‘I think some people will bring from it, “Oh my God, look what’s happening to our images.” That’s not my point. Floods come and go, images get lost, and a lot of things get lost. I’m more interested in what survives, and I think part of Decasia is what survives is the human spirit. The Great Flood, what survives is the human spirit. Spark of Being or The Miners’ Hymns. These are about the perseverance of spirit and will as everything’s falling apart around you. And I want that to be the legacy of these images.’ — Bill Morrison
BILL MORRISON • HYPNOTIC PICTURES
Bill Morrison @ IMDb
An interview with documentary filmmaker Bill Morrison.
DVD: Bill Morrison: Collected Works (1996–2013)
Bill Morrison @ Twitter
Matter and Memory: A Conversation with Bill Morrison
Orpheus of Nitrate: The Emergence of Bill Morrison
From decaying films and forgotten footage, Bill Morrison creates elegies to loss and memory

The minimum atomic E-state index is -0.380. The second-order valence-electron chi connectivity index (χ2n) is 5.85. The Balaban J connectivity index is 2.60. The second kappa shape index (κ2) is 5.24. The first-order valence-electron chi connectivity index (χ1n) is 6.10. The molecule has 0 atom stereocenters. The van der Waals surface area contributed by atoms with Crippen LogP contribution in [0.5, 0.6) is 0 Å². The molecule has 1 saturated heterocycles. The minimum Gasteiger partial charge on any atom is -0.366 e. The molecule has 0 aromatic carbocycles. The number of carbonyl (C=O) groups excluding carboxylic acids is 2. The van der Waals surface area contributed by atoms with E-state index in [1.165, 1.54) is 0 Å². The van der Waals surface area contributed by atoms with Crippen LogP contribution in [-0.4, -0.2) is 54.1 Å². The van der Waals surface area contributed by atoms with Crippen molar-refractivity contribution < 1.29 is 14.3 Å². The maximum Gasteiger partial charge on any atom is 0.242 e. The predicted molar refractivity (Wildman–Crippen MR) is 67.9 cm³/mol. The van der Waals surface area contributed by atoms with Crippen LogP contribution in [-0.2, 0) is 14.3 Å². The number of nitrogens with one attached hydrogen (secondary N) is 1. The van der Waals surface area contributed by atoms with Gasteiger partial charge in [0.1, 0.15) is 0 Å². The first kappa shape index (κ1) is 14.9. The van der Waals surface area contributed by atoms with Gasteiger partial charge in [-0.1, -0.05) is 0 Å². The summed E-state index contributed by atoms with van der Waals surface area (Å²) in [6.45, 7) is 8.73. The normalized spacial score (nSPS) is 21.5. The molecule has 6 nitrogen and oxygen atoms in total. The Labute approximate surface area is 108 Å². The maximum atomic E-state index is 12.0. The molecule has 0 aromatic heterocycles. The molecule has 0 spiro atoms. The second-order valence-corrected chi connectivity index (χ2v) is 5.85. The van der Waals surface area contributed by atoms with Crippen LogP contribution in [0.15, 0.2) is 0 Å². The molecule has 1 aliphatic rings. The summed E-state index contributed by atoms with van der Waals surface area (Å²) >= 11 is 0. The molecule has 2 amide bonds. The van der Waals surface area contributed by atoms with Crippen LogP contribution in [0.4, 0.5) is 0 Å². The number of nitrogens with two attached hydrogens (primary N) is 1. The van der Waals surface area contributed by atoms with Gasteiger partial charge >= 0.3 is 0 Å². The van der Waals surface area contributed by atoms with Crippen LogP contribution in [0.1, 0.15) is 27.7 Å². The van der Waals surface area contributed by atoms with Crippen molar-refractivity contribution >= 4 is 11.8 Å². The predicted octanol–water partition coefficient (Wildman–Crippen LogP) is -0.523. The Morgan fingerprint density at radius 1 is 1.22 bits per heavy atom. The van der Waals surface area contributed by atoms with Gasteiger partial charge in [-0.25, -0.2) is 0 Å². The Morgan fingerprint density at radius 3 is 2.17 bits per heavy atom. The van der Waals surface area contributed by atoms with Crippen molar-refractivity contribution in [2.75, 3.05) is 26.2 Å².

FILMMAKER BILL MORRISON: EXHUMING THE FORGOTTEN
Decay, Preserve, Observe: The Experimental Memories of Bill Morrison
A Poetic Archaeology of Cinema: The Films of Bill Morrison
A Deal with the Devil: Bill Morrison on Dawson City: Frozen Time
Book: ‘The Films of Bill Morrison: Aesthetics of the Archive’
Bill Morrison @ Instagram
NYFF Interview: Bill Morrison
Explosive Memories: Five Questions for Bill Morrison
“Le film comme tombeau : composition, décomposition et reprises dans l’œuvre de Bill Morrison”
Podcast: H2EEF 23 Memory & Matter with Bill Morrison
Bill Morrison Breathes New Life into a Decaying Silent Film
A Damaged History of Film: Bill Morrison Discusses “Dawson City: Frozen Time”
TCMFF Picks & Plans with Filmmaker Bill Morrison
THE GREAT FLOOD: INTERVIEW WITH BILL MORRISON
“FILM WAS BORN OF AN EXPLOSIVE.”
Film Reels Dredged from the Sea Become an Eerie Meditation on Mortality